When Rafael Nadal limped out of Wimbledon last year, many tennis fans feared for the future of the mercurial young Spaniard. A long-term knee injury had finally forced Nadal to seek treatment, but following seven months off the court, Nadal will return to Grand Slam tennis next week in Paris.
The Spanish legend has made a remarkable return to the game over the last couple of months and he will start the French Open as the clear favorite to lift the Roland Garros title for a remarkable eighth time.
Nadal is already known as the greatest clay-court player of all time, and the latest European swing has done little to dampen his reputation. He swept aside Roger Federer in the Rome final Sunday to pick up his 24th Masters title as he once again proved himself to be on a different level when it comes to the "red stuff."
However, one man who has proven to be too strong for Nadal recently is Novak Djokovic, who defeated the Spaniard in the final of the Monte Carlo Masters in April. That day, it was Djokovic who was too strong and fast for Nadal, but the world No. 1 has been below par in the two tournaments since, the Madrid Open and Italian Open, going out in the second round and quarterfinal, respectively.
Such lack of recent form could count against him in Paris and whilst Djokovic is arguably the best all-round player currently, clay remains his weakest surface with the French Open the only Slam that currently eludes the Serb. He will need to be at his very best if he is to trouble Nadal at Roland Garros and end the wait to complete the quartet of Grand Slam victories.
It is impossible to talk about a tennis Grand Slam without mentioning Roger Federer, who is of course a former French Open champion in his own right. In truth, though, it is hard to see Federer beating either Nadal or Djokovic over five sets on clay, which would rule the Swiss legend out.
Another player to draw a line through is Andy Murray, who will miss the tournament with a lower-back injury, and he now faces a race against time to be ready for Wimbledon.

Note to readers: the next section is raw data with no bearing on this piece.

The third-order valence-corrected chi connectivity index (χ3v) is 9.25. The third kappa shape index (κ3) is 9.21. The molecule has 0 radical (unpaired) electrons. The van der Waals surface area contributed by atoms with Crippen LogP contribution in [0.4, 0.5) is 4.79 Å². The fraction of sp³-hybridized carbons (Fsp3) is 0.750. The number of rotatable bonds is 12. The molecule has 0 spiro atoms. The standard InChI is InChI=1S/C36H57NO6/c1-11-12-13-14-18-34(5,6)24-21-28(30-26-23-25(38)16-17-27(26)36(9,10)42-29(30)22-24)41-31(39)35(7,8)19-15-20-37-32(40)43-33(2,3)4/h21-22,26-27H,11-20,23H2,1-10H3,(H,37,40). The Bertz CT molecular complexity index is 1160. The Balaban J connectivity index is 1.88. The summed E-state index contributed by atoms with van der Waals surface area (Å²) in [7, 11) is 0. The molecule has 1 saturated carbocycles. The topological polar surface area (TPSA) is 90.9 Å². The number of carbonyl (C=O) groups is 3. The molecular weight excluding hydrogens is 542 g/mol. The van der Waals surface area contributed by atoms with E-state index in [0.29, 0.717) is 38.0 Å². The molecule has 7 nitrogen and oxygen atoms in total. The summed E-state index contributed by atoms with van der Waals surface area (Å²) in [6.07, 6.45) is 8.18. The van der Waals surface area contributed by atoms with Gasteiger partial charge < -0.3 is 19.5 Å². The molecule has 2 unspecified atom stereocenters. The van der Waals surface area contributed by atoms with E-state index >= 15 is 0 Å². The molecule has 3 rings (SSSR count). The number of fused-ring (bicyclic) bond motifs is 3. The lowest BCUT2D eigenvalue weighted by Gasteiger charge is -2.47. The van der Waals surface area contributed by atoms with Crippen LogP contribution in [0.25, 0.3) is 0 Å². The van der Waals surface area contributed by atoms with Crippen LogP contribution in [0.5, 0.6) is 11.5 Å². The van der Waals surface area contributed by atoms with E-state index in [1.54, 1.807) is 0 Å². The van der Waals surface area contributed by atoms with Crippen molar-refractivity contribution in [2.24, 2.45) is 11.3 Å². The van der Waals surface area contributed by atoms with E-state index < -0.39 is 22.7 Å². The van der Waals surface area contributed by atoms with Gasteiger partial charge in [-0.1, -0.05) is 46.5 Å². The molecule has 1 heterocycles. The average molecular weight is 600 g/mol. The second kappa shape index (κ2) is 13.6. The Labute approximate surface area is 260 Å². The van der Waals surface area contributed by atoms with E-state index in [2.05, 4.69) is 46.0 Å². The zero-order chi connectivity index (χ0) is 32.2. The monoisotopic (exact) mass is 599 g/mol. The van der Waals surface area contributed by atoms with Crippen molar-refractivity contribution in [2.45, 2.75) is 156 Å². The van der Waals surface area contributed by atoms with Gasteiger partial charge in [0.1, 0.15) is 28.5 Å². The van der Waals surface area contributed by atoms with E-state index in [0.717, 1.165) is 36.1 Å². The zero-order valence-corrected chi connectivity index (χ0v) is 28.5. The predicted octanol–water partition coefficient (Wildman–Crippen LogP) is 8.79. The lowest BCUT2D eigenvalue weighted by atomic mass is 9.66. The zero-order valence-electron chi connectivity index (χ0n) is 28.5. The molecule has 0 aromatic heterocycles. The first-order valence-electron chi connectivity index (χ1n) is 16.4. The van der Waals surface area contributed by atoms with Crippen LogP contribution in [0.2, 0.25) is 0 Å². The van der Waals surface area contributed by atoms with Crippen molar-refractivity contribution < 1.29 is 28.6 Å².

One player who might be worth keeping an eye on is Tomas Berdych, who has had wins over both Murray and Djokovic to his name so far this spring. The big Czech player has the power to match anyone on his day, although more often than not he is likely to come up short against the likes of Nadal on clay. He could still go a long way in the tournament.
Predictions for the ladies' title is also dominated by one player and that is, of course, Serena Williams.
The world No. 1 has once again proven to be the best player by some distance on the clay-court swing, with the American out to claim her 16th Grand Slam title at Roland Garros.
There is, however, one note of caution surrounding Williams and it is that she has only ever won the French Open on one occasion. Her sole Paris success came back in 2002, while she has only gotten past the quarterfinals once since, which does indicate that Williams may struggle to string seven victories together on the clay.
Maria Sharapova is the defending champion and is always dangerous, while Victoria Azarenka is a Grand Slam champion in her own right and shouldn’t be ruled out after winning the Australian Open back in January for a second year running.
However, Li Na is the prediction, bearing in mind she was the champion at Roland Garros two years ago. Li went all the way to the Australian Open final earlier in the year before coming up short against Azarenka but can avenge that loss with victory in Paris.
1 - Rafa Nadal to win the men's title
2 - Tomas Berdych to reach the semifinal
3 - Serena Williams will not win the ladies' title
4 - Li Na to win the ladies' title